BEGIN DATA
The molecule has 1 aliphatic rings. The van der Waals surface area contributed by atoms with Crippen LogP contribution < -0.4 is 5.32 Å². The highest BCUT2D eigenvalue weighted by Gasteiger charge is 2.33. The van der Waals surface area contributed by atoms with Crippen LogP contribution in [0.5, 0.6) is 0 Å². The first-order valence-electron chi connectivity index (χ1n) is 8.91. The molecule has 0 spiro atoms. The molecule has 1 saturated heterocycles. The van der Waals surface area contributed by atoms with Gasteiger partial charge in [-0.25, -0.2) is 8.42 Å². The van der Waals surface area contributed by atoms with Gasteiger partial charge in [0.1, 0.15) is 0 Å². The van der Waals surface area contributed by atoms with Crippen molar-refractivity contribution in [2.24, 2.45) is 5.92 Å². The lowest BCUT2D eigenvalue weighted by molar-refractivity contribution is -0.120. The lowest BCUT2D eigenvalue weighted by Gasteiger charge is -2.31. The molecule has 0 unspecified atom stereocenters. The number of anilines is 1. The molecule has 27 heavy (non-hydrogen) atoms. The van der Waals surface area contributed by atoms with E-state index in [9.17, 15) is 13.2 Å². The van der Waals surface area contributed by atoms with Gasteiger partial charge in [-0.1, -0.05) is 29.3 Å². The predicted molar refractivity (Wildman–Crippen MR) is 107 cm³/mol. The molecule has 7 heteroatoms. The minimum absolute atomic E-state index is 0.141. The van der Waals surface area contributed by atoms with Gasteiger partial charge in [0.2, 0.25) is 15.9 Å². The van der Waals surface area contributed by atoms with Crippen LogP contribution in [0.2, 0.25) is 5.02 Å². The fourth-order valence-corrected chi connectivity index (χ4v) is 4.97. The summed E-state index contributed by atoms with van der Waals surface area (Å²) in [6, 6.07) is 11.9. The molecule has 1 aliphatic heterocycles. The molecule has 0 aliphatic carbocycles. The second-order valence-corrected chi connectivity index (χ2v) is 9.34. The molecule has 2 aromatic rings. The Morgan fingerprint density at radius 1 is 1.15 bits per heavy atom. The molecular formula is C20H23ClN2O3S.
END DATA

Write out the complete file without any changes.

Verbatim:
The molecule has 1 aliphatic rings. The van der Waals surface area contributed by atoms with Crippen LogP contribution < -0.4 is 5.32 Å². The highest BCUT2D eigenvalue weighted by Gasteiger charge is 2.33. The van der Waals surface area contributed by atoms with Crippen LogP contribution in [0.5, 0.6) is 0 Å². The first-order valence-electron chi connectivity index (χ1n) is 8.91. The molecule has 0 spiro atoms. The molecule has 1 saturated heterocycles. The van der Waals surface area contributed by atoms with Gasteiger partial charge in [-0.25, -0.2) is 8.42 Å². The van der Waals surface area contributed by atoms with Gasteiger partial charge in [0.1, 0.15) is 0 Å². The van der Waals surface area contributed by atoms with Crippen molar-refractivity contribution in [2.24, 2.45) is 5.92 Å². The lowest BCUT2D eigenvalue weighted by molar-refractivity contribution is -0.120. The lowest BCUT2D eigenvalue weighted by Gasteiger charge is -2.31. The molecule has 0 unspecified atom stereocenters. The number of anilines is 1. The molecule has 27 heavy (non-hydrogen) atoms. The van der Waals surface area contributed by atoms with E-state index in [9.17, 15) is 13.2 Å². The van der Waals surface area contributed by atoms with Gasteiger partial charge in [-0.1, -0.05) is 29.3 Å². The predicted molar refractivity (Wildman–Crippen MR) is 107 cm³/mol. The molecule has 7 heteroatoms. The minimum absolute atomic E-state index is 0.141. The van der Waals surface area contributed by atoms with Gasteiger partial charge in [0.2, 0.25) is 15.9 Å². The van der Waals surface area contributed by atoms with Crippen LogP contribution in [0.2, 0.25) is 5.02 Å². The fourth-order valence-corrected chi connectivity index (χ4v) is 4.97. The summed E-state index contributed by atoms with van der Waals surface area (Å²) in [6, 6.07) is 11.9. The molecule has 1 aliphatic heterocycles. The molecule has 0 aliphatic carbocycles. The second-order valence-corrected chi connectivity index (χ2v) is 9.34. The molecule has 2 aromatic rings. The Morgan fingerprint density at radius 1 is 1.15 bits per heavy atom. The molecular formula is C20H23ClN2O3S.